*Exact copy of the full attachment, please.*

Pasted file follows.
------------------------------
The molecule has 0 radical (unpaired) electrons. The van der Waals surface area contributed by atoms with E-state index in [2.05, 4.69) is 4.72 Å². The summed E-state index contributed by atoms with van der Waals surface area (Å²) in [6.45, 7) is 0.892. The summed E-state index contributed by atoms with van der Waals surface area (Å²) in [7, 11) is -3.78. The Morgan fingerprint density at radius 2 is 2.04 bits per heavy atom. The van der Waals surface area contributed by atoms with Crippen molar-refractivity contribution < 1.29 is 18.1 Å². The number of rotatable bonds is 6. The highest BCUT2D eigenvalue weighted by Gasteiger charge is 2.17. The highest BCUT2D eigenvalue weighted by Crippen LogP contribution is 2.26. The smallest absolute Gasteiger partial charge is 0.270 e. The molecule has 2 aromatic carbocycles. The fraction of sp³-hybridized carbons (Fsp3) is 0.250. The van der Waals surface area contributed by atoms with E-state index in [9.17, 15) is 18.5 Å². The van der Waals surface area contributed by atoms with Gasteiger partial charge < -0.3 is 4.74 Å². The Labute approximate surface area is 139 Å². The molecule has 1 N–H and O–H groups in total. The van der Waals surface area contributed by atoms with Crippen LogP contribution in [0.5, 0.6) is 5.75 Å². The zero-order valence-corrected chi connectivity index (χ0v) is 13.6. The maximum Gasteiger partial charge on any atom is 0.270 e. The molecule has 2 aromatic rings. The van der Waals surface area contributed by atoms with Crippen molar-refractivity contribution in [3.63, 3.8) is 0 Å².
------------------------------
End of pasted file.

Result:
The molecule has 0 radical (unpaired) electrons. The van der Waals surface area contributed by atoms with E-state index in [2.05, 4.69) is 4.72 Å². The summed E-state index contributed by atoms with van der Waals surface area (Å²) in [6.45, 7) is 0.892. The summed E-state index contributed by atoms with van der Waals surface area (Å²) in [7, 11) is -3.78. The Morgan fingerprint density at radius 2 is 2.04 bits per heavy atom. The van der Waals surface area contributed by atoms with Crippen molar-refractivity contribution < 1.29 is 18.1 Å². The number of rotatable bonds is 6. The highest BCUT2D eigenvalue weighted by Gasteiger charge is 2.17. The highest BCUT2D eigenvalue weighted by Crippen LogP contribution is 2.26. The smallest absolute Gasteiger partial charge is 0.270 e. The molecule has 2 aromatic carbocycles. The fraction of sp³-hybridized carbons (Fsp3) is 0.250. The van der Waals surface area contributed by atoms with E-state index in [9.17, 15) is 18.5 Å². The van der Waals surface area contributed by atoms with Gasteiger partial charge < -0.3 is 4.74 Å². The Labute approximate surface area is 139 Å². The molecule has 1 N–H and O–H groups in total. The van der Waals surface area contributed by atoms with Crippen LogP contribution in [0.5, 0.6) is 5.75 Å². The zero-order valence-corrected chi connectivity index (χ0v) is 13.6. The maximum Gasteiger partial charge on any atom is 0.270 e. The molecule has 2 aromatic rings. The van der Waals surface area contributed by atoms with Crippen molar-refractivity contribution in [3.63, 3.8) is 0 Å².